In this week’s Art Marketing Action, I encourage you not to give up on using old-fashioned snail mail. In this, my 1400th post!, let’s look at some of the mail pieces you can send.
©Shirley Quaid, Chasing the Sun.
Postcards with your images on them. There are good reasons postcards are so popular with artists. It’s inexpensive to produce large quantities of 4-color postcards and postcards are cheaper to mail than folded invitations or announcements. But let’s not forget that postcards don’t have to be opened. A full-color image of your art on the front of a postcard can capture the interest of the recipient even though it might be swallowed up in a stack of mail.
Note cards with your images on them. Of course you’re going to send loads of thank-you notes, but you’ll also be sending “It was nice to meet you” notes, “Happy Birthday” notes, “Thinking of you” notes, and [...]
What are the 3 most important things for pitching a story to magazines?
If you're interested in more on this topic, former magazine editor Jennifer King did a teleseminar with me entitled How to Get Your Art in Magazines, which is available for audio download and on CD. It’s not really about art magazines, but more leisure and niche magazines, which are what many art buyers read.
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My parents are flying in on Monday. We’re planning a nice, cozy holiday in the Colorado mountains. It will be the first Christmas I have spent with my nephews, Heath (6) and Jes (5). I’m looking forward to being with them as they open their gifts. Oh yes – and sipping on eggnog.
Although I’m originally from Oklahoma, we spent most of our Christmases in the Rockies. We packed up the car with all of the presents and made the long drive from the Sooner State to Colorado. Mom quickly learned that it was much easier to travel with unwrapped gifts than to wrap them ahead of time. When we arrived, we could just open gift bags and plop in the presents. Then, after we had our own house in Crested Butte (which we share with three other families), we kept the same Christmas gift bags there throughout the year. And we held onto them [...]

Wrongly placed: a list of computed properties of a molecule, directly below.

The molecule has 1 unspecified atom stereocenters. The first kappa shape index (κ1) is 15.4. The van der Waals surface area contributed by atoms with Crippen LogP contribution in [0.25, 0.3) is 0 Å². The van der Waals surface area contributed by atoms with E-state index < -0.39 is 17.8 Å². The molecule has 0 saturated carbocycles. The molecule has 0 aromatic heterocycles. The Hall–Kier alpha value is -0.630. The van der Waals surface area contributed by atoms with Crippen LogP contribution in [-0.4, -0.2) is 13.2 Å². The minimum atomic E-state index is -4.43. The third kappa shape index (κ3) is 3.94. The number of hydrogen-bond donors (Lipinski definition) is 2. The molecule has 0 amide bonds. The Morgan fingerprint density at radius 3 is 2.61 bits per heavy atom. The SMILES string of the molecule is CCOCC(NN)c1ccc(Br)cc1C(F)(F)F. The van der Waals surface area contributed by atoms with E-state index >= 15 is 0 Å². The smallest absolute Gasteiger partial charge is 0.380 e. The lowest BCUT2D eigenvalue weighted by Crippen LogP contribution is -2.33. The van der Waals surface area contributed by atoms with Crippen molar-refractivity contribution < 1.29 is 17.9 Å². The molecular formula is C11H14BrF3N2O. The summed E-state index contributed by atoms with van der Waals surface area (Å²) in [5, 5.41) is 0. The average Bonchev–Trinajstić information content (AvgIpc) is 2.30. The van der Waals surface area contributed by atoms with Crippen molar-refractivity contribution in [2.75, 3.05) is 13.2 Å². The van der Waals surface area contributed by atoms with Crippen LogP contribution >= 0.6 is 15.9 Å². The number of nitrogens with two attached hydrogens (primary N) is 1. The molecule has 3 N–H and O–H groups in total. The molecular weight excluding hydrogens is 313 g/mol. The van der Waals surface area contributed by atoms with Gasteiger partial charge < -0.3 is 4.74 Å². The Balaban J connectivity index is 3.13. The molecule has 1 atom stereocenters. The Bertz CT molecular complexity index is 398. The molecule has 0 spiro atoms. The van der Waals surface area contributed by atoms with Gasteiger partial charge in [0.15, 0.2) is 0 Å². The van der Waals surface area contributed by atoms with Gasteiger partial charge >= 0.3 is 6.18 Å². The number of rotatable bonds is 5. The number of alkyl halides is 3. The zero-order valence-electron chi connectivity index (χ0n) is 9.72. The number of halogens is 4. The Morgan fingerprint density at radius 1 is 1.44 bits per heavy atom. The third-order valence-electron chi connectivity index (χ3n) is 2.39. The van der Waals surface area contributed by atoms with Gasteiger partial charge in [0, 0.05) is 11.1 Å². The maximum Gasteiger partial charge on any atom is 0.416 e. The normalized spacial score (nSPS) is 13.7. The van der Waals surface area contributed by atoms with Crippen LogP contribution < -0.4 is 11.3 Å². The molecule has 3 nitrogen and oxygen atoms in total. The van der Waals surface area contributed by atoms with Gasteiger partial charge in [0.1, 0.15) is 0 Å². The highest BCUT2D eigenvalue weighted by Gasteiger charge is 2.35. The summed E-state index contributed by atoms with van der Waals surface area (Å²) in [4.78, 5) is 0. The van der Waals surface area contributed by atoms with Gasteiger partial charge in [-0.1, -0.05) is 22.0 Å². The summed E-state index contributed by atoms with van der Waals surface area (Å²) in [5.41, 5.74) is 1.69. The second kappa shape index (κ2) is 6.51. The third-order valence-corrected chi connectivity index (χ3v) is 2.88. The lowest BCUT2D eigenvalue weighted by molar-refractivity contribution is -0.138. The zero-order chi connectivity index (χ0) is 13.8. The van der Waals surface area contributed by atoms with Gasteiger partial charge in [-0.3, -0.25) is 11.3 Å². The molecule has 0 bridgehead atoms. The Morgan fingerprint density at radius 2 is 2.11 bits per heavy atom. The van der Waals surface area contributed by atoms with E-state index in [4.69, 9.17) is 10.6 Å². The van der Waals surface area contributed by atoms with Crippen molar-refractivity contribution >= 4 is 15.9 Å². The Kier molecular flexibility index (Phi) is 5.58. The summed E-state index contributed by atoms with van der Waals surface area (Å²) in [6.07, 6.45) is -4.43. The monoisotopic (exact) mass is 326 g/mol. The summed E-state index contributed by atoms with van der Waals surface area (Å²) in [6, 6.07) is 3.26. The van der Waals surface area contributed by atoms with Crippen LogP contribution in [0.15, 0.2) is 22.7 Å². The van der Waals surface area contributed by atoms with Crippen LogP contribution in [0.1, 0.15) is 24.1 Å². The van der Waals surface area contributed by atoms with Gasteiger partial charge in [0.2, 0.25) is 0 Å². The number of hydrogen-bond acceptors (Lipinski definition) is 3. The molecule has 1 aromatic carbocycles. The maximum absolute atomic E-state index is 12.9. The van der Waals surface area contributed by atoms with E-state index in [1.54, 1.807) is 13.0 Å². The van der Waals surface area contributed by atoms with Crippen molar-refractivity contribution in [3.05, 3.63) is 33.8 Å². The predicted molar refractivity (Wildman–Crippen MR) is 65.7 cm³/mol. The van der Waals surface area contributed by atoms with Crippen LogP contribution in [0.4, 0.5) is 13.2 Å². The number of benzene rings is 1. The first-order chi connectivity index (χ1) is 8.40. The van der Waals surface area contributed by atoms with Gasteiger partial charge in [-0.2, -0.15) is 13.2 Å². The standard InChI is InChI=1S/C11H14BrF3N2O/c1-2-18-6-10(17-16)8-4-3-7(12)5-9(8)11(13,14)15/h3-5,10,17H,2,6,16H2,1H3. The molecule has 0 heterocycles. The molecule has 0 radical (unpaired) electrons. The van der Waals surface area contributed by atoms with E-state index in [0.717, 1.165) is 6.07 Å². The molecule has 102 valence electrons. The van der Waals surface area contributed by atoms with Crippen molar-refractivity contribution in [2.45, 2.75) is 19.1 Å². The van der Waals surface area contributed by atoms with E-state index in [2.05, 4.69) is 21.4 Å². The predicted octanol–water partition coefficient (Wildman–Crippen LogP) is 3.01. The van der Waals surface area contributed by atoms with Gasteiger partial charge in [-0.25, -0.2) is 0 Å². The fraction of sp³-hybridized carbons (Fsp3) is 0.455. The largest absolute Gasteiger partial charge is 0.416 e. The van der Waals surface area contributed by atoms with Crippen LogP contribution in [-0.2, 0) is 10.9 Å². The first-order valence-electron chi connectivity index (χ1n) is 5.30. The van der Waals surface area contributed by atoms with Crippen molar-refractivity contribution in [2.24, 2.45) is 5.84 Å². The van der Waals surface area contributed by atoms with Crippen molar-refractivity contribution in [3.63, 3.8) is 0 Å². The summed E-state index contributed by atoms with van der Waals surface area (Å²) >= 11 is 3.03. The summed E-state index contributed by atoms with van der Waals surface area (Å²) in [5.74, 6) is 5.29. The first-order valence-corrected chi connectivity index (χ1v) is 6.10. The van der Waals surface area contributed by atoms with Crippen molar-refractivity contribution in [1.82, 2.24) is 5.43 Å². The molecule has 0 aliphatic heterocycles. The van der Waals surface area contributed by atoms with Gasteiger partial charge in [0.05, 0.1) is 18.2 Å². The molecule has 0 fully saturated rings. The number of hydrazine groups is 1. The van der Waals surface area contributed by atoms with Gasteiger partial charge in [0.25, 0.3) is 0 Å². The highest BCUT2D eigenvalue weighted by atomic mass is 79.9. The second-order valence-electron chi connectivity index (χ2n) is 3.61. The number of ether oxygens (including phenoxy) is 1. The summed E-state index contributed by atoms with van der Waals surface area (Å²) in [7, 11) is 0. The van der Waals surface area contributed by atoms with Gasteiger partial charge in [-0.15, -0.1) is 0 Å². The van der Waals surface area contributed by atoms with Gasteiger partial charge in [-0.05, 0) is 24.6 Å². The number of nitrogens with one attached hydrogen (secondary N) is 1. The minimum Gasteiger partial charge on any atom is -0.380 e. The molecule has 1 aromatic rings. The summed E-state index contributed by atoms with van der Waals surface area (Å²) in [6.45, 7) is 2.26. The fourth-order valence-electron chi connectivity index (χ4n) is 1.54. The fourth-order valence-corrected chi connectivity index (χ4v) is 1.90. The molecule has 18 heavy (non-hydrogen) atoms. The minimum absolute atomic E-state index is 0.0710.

I don’t say it enough: Thank you.
Thank you for subscribing to this newsletter and for reading it when you have time.
Thank you for reading my blog, following me on Twitter, and friending me on Facebook.
Thank you for signing up for my classes, buying my book and CDs, and asking me to help with your personal projects.
I started this business because I wanted to hang out with artists and help them out as much as I could. Little did I know that it would blossom into this amazing community of very cool people. I often list Art Marketing Action newsletter subscribers and individual clients on my gratitude list. I may or may not know you by name, but I am grateful for your presence and for your gifts to the world.
Thanks for hanging out with me!
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The weekend before last I attended a two-day conference in Denver entitled Thin Air Summit ’08 (#tas08 on Twitter). I called it the Geek Conference for short. Rooms full of techy people talking about Web 2.0 stuff (social networking, video, podcasting, blogging, etc.) and introducing themselves by their Twitter names. I felt oddly out of place, yet there I was. I guess I was one of them.
Super blogger and Twitter aficionado Amy Gahran presented a session at the Summit on blog writing. One of the first points she made is an excellent one: That you should think of your readers as community rather than an audience. And that is where we begin today’s newsletter.
Ready to get cozy?
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